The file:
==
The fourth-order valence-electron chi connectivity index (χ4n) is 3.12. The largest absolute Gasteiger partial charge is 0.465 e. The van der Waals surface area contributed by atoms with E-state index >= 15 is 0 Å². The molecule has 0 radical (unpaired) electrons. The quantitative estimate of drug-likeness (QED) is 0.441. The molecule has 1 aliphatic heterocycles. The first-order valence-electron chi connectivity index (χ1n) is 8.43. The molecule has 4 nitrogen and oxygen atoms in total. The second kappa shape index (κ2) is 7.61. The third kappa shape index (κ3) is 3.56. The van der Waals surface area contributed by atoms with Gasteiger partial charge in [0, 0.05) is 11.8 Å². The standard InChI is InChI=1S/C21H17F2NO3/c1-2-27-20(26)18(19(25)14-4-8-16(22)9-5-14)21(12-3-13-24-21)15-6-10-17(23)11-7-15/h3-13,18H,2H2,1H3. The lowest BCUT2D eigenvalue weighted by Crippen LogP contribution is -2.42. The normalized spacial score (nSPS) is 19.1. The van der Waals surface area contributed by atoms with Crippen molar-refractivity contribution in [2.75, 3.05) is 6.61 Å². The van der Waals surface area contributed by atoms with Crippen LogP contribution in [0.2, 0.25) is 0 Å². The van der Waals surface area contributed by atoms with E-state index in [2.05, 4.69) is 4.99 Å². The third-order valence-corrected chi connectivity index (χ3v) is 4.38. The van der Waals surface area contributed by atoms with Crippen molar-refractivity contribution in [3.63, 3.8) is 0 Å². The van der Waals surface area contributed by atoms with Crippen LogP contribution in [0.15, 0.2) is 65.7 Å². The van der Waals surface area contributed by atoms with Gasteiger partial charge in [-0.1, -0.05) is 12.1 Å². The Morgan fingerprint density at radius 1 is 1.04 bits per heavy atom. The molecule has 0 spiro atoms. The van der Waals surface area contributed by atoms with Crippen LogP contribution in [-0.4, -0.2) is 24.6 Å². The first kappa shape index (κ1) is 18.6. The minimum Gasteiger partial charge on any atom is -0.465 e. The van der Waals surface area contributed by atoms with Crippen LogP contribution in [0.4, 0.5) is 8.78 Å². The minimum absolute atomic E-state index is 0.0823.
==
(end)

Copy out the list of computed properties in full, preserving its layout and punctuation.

The fourth-order valence-electron chi connectivity index (χ4n) is 3.12. The largest absolute Gasteiger partial charge is 0.465 e. The van der Waals surface area contributed by atoms with E-state index >= 15 is 0 Å². The molecule has 0 radical (unpaired) electrons. The quantitative estimate of drug-likeness (QED) is 0.441. The molecule has 1 aliphatic heterocycles. The first-order valence-electron chi connectivity index (χ1n) is 8.43. The molecule has 4 nitrogen and oxygen atoms in total. The second kappa shape index (κ2) is 7.61. The third kappa shape index (κ3) is 3.56. The van der Waals surface area contributed by atoms with Gasteiger partial charge in [0, 0.05) is 11.8 Å². The standard InChI is InChI=1S/C21H17F2NO3/c1-2-27-20(26)18(19(25)14-4-8-16(22)9-5-14)21(12-3-13-24-21)15-6-10-17(23)11-7-15/h3-13,18H,2H2,1H3. The lowest BCUT2D eigenvalue weighted by Crippen LogP contribution is -2.42. The normalized spacial score (nSPS) is 19.1. The van der Waals surface area contributed by atoms with Crippen molar-refractivity contribution in [2.75, 3.05) is 6.61 Å². The van der Waals surface area contributed by atoms with Crippen LogP contribution in [0.2, 0.25) is 0 Å². The van der Waals surface area contributed by atoms with E-state index in [2.05, 4.69) is 4.99 Å². The third-order valence-corrected chi connectivity index (χ3v) is 4.38. The van der Waals surface area contributed by atoms with Crippen molar-refractivity contribution in [3.63, 3.8) is 0 Å². The van der Waals surface area contributed by atoms with Crippen LogP contribution in [0.15, 0.2) is 65.7 Å². The van der Waals surface area contributed by atoms with Gasteiger partial charge in [-0.1, -0.05) is 12.1 Å². The Morgan fingerprint density at radius 1 is 1.04 bits per heavy atom. The molecule has 0 spiro atoms. The van der Waals surface area contributed by atoms with Crippen LogP contribution in [-0.4, -0.2) is 24.6 Å². The first kappa shape index (κ1) is 18.6. The minimum Gasteiger partial charge on any atom is -0.465 e. The van der Waals surface area contributed by atoms with Crippen LogP contribution in [0.4, 0.5) is 8.78 Å². The minimum absolute atomic E-state index is 0.0823.